In the words of former US President JFK “The world is changing, the old era is ending, the old ways will not do.” In other words, adapt or get left behind. 

In the tech industry this certainly resonates – there is not a more dynamic industry in the world. GPT-3 is adding to this evolution, as a neural network machine learning model, trained using internet data, to produce copy instantly.   

It’s capability of generating human-like text while offering applications, including language translation and language modelling, is impressive. Generating texts for applications such as chatbots is provided by its sister software, ChatGPT. Astonishingly, ChatGPT reached one million users in its first five days, to put that in perspective, it took Spotify five months. It is no wonder that Microsoft are in talks to invest £10bn in the phenomenon! 

The potential impact to copy creation is huge, let’s look at the pros and cons of GPT-3, and consider the effect it’s going to have in the near future – and ask, is the copywriter a thing of the past?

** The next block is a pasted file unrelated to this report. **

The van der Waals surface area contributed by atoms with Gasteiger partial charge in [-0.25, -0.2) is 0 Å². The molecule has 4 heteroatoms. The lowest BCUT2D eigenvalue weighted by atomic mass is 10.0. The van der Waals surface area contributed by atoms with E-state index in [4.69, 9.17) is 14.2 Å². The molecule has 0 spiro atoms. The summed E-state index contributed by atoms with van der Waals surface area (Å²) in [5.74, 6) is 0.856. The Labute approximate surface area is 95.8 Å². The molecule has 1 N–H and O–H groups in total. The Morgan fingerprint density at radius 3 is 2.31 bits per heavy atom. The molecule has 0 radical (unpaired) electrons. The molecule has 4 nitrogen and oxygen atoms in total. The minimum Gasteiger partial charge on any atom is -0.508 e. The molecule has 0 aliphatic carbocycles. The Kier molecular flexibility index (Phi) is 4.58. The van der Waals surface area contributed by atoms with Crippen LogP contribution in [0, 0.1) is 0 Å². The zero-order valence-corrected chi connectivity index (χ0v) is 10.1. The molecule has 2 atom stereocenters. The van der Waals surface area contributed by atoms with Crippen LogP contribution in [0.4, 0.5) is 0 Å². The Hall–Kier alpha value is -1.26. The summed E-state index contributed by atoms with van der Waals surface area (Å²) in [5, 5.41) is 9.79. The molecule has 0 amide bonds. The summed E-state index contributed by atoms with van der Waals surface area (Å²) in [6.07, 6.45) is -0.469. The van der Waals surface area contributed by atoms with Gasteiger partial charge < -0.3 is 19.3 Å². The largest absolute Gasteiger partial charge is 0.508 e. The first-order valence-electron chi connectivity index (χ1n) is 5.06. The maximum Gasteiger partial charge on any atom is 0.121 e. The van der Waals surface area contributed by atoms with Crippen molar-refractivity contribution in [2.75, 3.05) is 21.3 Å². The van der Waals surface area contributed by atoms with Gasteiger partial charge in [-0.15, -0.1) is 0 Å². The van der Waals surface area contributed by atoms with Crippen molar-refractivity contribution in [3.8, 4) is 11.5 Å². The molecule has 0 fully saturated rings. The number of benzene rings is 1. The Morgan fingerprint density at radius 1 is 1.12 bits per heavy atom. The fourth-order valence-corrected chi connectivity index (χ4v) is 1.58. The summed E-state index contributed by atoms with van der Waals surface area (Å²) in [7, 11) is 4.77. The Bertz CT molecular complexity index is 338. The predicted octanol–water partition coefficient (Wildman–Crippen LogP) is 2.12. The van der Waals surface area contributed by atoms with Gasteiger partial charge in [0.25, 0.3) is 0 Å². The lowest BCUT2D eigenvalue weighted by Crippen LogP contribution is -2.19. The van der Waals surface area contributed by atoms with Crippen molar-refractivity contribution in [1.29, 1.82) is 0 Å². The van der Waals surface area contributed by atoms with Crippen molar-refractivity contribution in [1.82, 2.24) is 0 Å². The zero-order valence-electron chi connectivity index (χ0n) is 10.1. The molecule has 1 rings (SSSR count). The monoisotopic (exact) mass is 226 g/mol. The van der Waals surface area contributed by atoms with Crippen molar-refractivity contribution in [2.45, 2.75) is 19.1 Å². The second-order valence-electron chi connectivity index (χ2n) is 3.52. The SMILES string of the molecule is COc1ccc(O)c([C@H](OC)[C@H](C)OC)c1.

How GPT-3 can be of assistance 

GPT-3 is an auto-regressive language model that generates human-like text in an instant. Its language processing provides sophisticated outputs for all sorts of copy pieces including blogs, social posts, guides and more.    

After research on this new ‘craze’, we believe one of GPT-3’s mains strengths are in its ability to help inspire copywriters. Firstly, it can help with creatives ideas, providing you with headlines if you give it a few key words. It is reported that this feature could be embedded in Microsoft features in the not-too-distant future.  

Furthermore, it can help in the brainstorming phase of writing. As an example, and to prove our point, we asked it to provide us with “Five topics to cover in a blog about GPT-3”. While the output was by no means perfect, it did provide food for thought. In addition, if you are struggling for inspiration regarding the writing of social posts on certain topics, it will provide you with as many examples as you like to help put you on the right track.